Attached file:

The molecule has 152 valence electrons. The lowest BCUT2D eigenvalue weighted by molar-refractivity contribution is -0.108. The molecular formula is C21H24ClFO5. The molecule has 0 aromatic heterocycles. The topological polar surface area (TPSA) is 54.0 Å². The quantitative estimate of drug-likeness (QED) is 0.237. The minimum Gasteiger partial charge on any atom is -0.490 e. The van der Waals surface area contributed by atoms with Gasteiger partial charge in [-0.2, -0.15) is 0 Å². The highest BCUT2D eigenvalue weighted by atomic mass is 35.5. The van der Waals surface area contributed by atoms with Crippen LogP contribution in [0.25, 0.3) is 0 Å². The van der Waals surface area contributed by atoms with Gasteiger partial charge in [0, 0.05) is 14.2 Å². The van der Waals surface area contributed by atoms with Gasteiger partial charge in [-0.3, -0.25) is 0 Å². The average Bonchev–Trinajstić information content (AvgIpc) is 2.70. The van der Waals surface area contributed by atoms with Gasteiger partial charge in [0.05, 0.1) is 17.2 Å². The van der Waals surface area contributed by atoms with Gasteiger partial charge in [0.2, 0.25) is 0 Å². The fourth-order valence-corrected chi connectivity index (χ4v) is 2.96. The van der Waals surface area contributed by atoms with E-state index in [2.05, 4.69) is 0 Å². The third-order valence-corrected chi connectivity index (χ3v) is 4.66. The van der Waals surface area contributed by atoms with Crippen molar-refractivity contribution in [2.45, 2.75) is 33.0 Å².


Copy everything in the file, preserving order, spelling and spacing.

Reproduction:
The molecule has 152 valence electrons. The lowest BCUT2D eigenvalue weighted by molar-refractivity contribution is -0.108. The molecular formula is C21H24ClFO5. The molecule has 0 aromatic heterocycles. The topological polar surface area (TPSA) is 54.0 Å². The quantitative estimate of drug-likeness (QED) is 0.237. The minimum Gasteiger partial charge on any atom is -0.490 e. The van der Waals surface area contributed by atoms with Gasteiger partial charge in [-0.2, -0.15) is 0 Å². The highest BCUT2D eigenvalue weighted by atomic mass is 35.5. The van der Waals surface area contributed by atoms with Crippen LogP contribution in [0.25, 0.3) is 0 Å². The van der Waals surface area contributed by atoms with Gasteiger partial charge in [0, 0.05) is 14.2 Å². The van der Waals surface area contributed by atoms with Gasteiger partial charge in [-0.3, -0.25) is 0 Å². The average Bonchev–Trinajstić information content (AvgIpc) is 2.70. The van der Waals surface area contributed by atoms with Gasteiger partial charge in [0.05, 0.1) is 17.2 Å². The van der Waals surface area contributed by atoms with Gasteiger partial charge in [0.2, 0.25) is 0 Å². The fourth-order valence-corrected chi connectivity index (χ4v) is 2.96. The van der Waals surface area contributed by atoms with E-state index in [2.05, 4.69) is 0 Å². The third-order valence-corrected chi connectivity index (χ3v) is 4.66. The van der Waals surface area contributed by atoms with Crippen molar-refractivity contribution in [2.45, 2.75) is 33.0 Å².